Trump withdrew from JCPOA because he didn’t like ‘Obama’s legacy’: Zarif

TEHRAN, Aug. 30 (MNA) – Iranian Foreign Minister Mohammad Javad Zarif said that US President Donald Trump pulled out of the Iran nuclear deal, formally known as JCPOA, because he didn’t like former President Obama’s legacy.

“He (Trump) doesn't like (former President Barack) Obama's legacy, he just wants to withdraw from the deal because of personal reasons, not because of some substantial reasons,” he told Bernama on Thursday during his official one-day visit to Malaysia.

Tensions initially built up between US and Iran after President Trump withdrew Washington from the 2015 Nuclear Deal, officially known as the Joint Comprehensive Plan of Action (JCPOA), and imposed severe sanctions against Tehran. Trump administration insists that they are ready for talks with Iran but Tehran says it will resist in face of all pressures and that there will be no talks with a party which has already violated many international agreements.

Macron has led the European effort to salvage the Iran nuclear deal. European countries have established a financial mechanism, INSTEX, to continue trade with Tehran but Iran says this is not enough as it doesn’t cover the country’s oil sales and banking relations which are under US’s unilateral sanctions.

One year after the US withdrawal, Iran announced cuts to its JCPOA commitments after other signatories to the deal failed to comply with their obligations. Iran is asking other signatories to shield its economy from US unilateral sanctions which were imposed after Washington withdrew from the deal in 2018.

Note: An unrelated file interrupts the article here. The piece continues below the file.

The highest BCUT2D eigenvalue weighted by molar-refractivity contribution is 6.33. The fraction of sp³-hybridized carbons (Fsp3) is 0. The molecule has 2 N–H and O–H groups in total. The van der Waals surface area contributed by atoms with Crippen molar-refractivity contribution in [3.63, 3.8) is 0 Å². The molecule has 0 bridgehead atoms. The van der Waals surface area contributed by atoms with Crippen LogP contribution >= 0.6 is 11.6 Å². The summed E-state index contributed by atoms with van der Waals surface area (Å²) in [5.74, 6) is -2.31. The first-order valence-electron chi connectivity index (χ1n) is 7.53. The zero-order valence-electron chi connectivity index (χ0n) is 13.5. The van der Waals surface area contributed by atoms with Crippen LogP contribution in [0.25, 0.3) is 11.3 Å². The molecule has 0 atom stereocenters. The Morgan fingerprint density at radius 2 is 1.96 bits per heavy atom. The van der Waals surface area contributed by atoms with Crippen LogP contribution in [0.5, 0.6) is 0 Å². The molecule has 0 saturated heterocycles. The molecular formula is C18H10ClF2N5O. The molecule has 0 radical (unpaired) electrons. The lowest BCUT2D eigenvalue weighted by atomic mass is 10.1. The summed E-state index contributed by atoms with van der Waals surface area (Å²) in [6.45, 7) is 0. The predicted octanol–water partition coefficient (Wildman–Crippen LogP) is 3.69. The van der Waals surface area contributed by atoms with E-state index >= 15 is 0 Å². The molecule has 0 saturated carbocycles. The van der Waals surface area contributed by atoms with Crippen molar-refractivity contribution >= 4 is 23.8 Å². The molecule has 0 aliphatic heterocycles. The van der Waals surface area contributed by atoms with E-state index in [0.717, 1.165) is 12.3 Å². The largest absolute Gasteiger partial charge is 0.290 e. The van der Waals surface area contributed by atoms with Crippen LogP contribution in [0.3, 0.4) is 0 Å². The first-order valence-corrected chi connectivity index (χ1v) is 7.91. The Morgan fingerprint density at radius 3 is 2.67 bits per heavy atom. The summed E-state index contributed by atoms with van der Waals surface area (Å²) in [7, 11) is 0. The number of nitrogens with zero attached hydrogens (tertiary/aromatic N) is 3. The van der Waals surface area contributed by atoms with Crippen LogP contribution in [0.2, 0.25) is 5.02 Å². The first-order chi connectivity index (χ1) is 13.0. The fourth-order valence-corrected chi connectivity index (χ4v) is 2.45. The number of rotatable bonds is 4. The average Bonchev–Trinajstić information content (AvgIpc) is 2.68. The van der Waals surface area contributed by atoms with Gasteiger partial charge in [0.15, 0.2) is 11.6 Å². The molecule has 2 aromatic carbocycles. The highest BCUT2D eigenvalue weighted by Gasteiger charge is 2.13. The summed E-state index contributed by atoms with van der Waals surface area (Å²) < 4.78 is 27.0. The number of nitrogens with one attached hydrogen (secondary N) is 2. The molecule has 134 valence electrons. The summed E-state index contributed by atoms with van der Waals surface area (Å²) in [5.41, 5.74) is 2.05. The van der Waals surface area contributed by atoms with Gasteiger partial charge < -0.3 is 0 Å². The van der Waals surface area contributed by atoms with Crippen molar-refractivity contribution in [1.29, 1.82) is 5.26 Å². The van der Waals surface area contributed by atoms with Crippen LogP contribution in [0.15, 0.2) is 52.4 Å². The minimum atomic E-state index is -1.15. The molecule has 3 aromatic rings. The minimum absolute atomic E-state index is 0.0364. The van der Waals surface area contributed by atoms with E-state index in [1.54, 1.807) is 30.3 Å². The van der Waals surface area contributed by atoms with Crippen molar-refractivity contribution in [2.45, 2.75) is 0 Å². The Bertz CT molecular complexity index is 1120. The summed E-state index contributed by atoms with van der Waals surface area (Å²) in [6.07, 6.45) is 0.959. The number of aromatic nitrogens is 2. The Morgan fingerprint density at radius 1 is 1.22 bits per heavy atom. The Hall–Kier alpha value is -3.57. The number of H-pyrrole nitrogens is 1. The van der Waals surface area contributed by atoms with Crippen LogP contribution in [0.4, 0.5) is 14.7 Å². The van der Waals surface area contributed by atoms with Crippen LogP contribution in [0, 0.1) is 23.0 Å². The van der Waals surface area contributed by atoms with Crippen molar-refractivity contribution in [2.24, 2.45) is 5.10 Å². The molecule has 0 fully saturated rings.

Iran will not renegotiate its part in the Joint Comprehensive Plan of Action (JCPOA), but is open to talks with all parties concerned to find ways forward in fulfilling the obligations, continued Zarif in his interview with the Malaysian outlet.

He urged other European members of the accord to fully commit to the agreement – also known as Iran nuclear deal – adding that Iran “will remain faithful to this deal, to the same extent other members are faithful to this deal.”

“If they need to engage with the United States themselves in order to be able to comply with the obligation, then that’s something they would do and Iran would not have any role in it.”

"We (have) already talked to the US extensively for over two years and we've reached a conclusion ... that was 159-page long... it is a serious agreement, (including) almost all aspects of the nuclear issues as well as the aspect of the US sanctions against Iran,” he said, highlighting that it is impossible to renegotiate the agreement.


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